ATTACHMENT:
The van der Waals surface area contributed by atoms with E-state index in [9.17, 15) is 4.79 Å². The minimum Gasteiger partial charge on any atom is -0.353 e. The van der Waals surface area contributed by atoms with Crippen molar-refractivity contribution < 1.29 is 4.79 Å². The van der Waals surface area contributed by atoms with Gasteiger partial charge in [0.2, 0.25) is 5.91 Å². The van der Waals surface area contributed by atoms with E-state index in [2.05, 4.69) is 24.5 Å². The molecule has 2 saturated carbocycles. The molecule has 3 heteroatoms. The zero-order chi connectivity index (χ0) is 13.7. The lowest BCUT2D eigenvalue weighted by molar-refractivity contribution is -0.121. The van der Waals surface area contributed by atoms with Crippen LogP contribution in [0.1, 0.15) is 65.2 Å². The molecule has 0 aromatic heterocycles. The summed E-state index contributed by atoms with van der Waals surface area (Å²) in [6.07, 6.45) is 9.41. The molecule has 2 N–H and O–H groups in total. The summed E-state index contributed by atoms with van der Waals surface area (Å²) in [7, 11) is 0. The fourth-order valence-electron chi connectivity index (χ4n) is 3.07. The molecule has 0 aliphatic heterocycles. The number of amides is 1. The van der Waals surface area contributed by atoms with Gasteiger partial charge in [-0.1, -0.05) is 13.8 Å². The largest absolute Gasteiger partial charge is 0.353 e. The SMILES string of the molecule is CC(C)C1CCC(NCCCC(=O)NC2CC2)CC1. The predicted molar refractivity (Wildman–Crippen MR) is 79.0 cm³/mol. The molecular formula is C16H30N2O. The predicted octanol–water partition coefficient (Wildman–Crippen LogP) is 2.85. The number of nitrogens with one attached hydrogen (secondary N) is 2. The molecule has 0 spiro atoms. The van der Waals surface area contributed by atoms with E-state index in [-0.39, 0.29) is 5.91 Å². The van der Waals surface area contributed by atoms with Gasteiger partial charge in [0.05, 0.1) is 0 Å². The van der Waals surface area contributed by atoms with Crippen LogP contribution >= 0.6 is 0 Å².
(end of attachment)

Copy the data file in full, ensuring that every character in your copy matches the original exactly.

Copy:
The van der Waals surface area contributed by atoms with E-state index in [9.17, 15) is 4.79 Å². The minimum Gasteiger partial charge on any atom is -0.353 e. The van der Waals surface area contributed by atoms with Crippen molar-refractivity contribution < 1.29 is 4.79 Å². The van der Waals surface area contributed by atoms with Gasteiger partial charge in [0.2, 0.25) is 5.91 Å². The van der Waals surface area contributed by atoms with E-state index in [2.05, 4.69) is 24.5 Å². The molecule has 2 saturated carbocycles. The molecule has 3 heteroatoms. The zero-order chi connectivity index (χ0) is 13.7. The lowest BCUT2D eigenvalue weighted by molar-refractivity contribution is -0.121. The van der Waals surface area contributed by atoms with Crippen LogP contribution in [0.1, 0.15) is 65.2 Å². The molecule has 0 aromatic heterocycles. The summed E-state index contributed by atoms with van der Waals surface area (Å²) in [6.07, 6.45) is 9.41. The molecule has 2 N–H and O–H groups in total. The summed E-state index contributed by atoms with van der Waals surface area (Å²) in [7, 11) is 0. The fourth-order valence-electron chi connectivity index (χ4n) is 3.07. The molecule has 0 aliphatic heterocycles. The number of amides is 1. The van der Waals surface area contributed by atoms with Gasteiger partial charge in [-0.1, -0.05) is 13.8 Å². The largest absolute Gasteiger partial charge is 0.353 e. The SMILES string of the molecule is CC(C)C1CCC(NCCCC(=O)NC2CC2)CC1. The predicted molar refractivity (Wildman–Crippen MR) is 79.0 cm³/mol. The molecular formula is C16H30N2O. The predicted octanol–water partition coefficient (Wildman–Crippen LogP) is 2.85. The number of nitrogens with one attached hydrogen (secondary N) is 2. The molecule has 0 spiro atoms. The van der Waals surface area contributed by atoms with E-state index in [-0.39, 0.29) is 5.91 Å². The van der Waals surface area contributed by atoms with Gasteiger partial charge in [0.05, 0.1) is 0 Å². The van der Waals surface area contributed by atoms with Crippen LogP contribution >= 0.6 is 0 Å².